Mars’ gravity is only 40% of Earth’s, but remember that the Moon’s gravity is only 17% of Earth’s. So your Mars module will need to be a lot bigger than the lunar module was – or at least its fuel tank will need to be.

In a nutshell, if you want to fly to Mars, start inventing now. As well as your light weight, but lead-shielded spacecraft – you will need to lift probably several oil tankers worth of fuel. And of course it will take more tankers of fuel just to get the first lot of tankers into orbit.

Of course instead of oil, we are talking large amounts of liquid hydrogen/oxygen and some hypergolics. Alternatively, we could just plan ahead in anticipation of someone discovering an incredibly light weight and ultra-efficient Inventi-fuel along with some lightweight-but-lead-dense Inventi-shields needed for the spacecraft. As long as all that happens, this whole thing will be a piece of cake.

Otherwise, it seems reasonable to assume that a mission to Mars will need to engage a workforce in the hundreds of thousands over a decade or more and during this intense period there may not be enough extra money or infrastructure around for people to fight wars and stuff – so yeah, all that is going to happen real soon.

But hey, apart from all those fiddly practicalities, the flight plan to Mars is a piece of cake. You just go up and turn right. We’ve done the go up thing plenty of times now. The smart thing is to launch your rocket from near the equator, which is moving much faster than any other part of the globe – and then let your rocket lean over to the east in flight, since the Earth is spinning towards the east so you get that bit of a leg up into orbit.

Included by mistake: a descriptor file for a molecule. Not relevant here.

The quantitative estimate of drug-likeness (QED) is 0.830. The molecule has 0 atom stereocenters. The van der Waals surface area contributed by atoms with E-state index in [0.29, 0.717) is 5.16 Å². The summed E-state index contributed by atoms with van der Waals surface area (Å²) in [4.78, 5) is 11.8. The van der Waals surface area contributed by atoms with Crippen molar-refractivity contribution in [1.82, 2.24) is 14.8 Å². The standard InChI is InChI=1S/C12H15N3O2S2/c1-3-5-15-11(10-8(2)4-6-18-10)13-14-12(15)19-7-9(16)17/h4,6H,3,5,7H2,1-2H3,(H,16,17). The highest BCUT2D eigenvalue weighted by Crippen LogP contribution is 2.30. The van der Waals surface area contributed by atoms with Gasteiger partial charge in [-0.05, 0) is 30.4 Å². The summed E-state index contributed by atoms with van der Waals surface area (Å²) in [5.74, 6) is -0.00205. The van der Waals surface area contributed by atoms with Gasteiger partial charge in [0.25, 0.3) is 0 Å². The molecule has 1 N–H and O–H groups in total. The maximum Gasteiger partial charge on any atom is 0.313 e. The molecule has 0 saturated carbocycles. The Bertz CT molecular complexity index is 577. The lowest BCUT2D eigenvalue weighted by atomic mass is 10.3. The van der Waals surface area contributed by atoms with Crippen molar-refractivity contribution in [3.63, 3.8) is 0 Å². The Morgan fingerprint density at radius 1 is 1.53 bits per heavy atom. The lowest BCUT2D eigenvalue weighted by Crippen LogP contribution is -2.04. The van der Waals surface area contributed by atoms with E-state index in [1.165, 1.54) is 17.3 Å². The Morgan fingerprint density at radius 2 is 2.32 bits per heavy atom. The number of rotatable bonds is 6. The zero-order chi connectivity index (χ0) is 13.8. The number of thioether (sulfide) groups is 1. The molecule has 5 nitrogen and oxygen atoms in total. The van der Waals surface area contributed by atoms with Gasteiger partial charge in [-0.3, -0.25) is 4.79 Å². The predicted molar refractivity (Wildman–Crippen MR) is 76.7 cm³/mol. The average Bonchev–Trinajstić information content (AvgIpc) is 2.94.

Once in a direct orbit (that is an orbit in the same direction the Earth is spinning) you can consider your next step – and the first thing to consider is that although you may be technically in orbit around the Earth – really both you and the Earth are in orbit around the Sun – and both moving at about 30 kilometres per second relative to the Sun.

If you can imagine looking down on the solar system from above the Earth’s north pole, then you would see the Earth rotating on its axis in an anti-clockwise direction – as well as orbiting the Sun in an anti-clockwise direction. Indeed all the planets will also be orbiting the Sun in an anti-clockwise direction. So from Earth you’ll need to turn right to go to Mars or turn left to go to Venus.

The most fuel efficient kind of interplanetary mission – at least to Mars or Venus – involves initiating a Hohmann interplanetary transfer orbit. This involves firing your rockets in one burst to put you on an elliptical trajectory that transfers you from one solar orbit to another. The trajectory is always going to be elliptical because you are still deep within the Sun’s gravity well. Firing your rockets in a quick burst will move you up or down the gravity well, but as soon as you stop firing, the curvature of space-time will determine your subsequent trajectory.